THE BLOG
04/11/2007 03:59 pm ET Updated May 25, 2011

Central Planning vs. Markets for Aid

"But doesn't that mean...?"

Yes, it does.

I was talking to a new donor recently about GlobalGiving, and after a casual back and forth about some of the features on the site, he asked me: "But doesn't that mean that marketplace mechanisms like GlobalGiving should replace the current top-down systems?"

Over the past few years, during the infancy and early adolescence of GlobalGiving, I have often hedged my answer to this question. This was partly because I did not want to pick a fight with big aid agencies and partly because I felt that until we proved the concept I would not have much credibility.

But recently, more and more people have urged me to be more explicit about our mission, and to stop beating around the bush. And now that we have proven the concept by facilitating $5 million in funding to over 800 projects aound the world, I guess it is time to take the gloves off.

So here is my unequivocal answer: Yes it does.

Over the coming weeks in this space, I will be spelling out as clearly and explicitly as possible what we are up to here at GlobalGiving, and what we hope to achieve.

The bottom line is this: Our goal is to revolutionize the international aid and philanthropy field. The current system has spent about $2 trillion over the past fifty years with little to show for it. That is because the current system resembles central planning in the former Soviet Union. Most decisions are made and most resources allocated by a relatively few people we call "experts." Programs are designed in capital cities, with little information about what people actually need and want. During and after program implementation, there is little feedback from the field about whether things are working or not. There is no competitive pressure among agencies to deliver the most effective solutions. As a result, massive amounts of funds have been wasted (and sometimes even used to harmful effect).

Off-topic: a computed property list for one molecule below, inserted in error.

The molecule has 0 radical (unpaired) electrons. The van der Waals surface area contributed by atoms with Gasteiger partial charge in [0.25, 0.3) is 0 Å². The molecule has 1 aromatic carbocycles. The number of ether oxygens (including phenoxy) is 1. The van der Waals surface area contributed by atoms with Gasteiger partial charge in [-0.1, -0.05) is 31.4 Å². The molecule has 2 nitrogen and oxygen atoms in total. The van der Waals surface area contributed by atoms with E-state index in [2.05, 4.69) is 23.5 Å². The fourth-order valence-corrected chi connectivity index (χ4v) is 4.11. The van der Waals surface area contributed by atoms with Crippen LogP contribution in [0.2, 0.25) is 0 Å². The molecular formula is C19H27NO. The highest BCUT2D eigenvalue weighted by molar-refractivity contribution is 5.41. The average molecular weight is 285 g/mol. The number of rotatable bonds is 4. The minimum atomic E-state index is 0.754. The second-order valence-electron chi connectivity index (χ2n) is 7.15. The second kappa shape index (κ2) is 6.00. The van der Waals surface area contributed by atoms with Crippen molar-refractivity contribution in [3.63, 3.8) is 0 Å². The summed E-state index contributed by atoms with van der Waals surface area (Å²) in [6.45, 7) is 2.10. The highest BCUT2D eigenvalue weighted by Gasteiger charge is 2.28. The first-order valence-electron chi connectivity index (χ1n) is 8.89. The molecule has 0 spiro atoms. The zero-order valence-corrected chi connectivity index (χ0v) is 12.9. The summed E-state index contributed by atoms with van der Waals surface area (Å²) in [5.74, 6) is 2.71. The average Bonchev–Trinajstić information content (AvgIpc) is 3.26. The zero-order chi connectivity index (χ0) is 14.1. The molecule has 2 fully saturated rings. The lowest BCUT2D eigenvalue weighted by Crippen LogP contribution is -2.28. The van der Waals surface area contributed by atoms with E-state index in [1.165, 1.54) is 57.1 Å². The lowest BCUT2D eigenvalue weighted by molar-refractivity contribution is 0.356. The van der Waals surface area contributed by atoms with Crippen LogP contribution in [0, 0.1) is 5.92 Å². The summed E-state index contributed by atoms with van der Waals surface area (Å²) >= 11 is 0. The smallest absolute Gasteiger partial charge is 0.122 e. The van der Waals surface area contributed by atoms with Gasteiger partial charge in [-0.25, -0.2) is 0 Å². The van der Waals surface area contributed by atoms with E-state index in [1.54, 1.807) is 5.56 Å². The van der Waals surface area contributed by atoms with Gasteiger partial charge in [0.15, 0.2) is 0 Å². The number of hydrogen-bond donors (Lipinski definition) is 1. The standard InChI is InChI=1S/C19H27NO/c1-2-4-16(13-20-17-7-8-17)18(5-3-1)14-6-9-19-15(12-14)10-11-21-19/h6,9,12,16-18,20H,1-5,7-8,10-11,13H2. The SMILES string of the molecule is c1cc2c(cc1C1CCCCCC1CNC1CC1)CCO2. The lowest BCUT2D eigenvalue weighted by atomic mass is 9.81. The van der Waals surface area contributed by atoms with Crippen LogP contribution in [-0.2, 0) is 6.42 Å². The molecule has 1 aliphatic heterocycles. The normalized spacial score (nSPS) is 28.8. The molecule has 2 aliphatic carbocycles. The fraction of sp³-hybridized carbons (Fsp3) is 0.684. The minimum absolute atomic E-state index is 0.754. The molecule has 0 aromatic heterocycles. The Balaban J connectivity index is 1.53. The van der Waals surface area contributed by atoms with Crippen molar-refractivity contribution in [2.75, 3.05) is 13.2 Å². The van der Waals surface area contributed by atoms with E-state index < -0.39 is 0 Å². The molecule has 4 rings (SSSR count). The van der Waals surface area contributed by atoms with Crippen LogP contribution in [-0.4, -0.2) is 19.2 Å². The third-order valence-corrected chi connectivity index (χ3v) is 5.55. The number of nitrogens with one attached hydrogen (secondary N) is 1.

The current system is terrible. Criminally bad. It is an abomination if you think about what it is supposed to achieve.

Our mission is to overturn the current system by creating a real marketplace - an open marketplace of ideas, of funding, and of talent. We will spearhead a new paradigm where programs are designed by the people themselves, where anyone can contribute an idea and help fund promising initiatives, and where performance matters.

Does that mean the world will be better off?

Yes it does.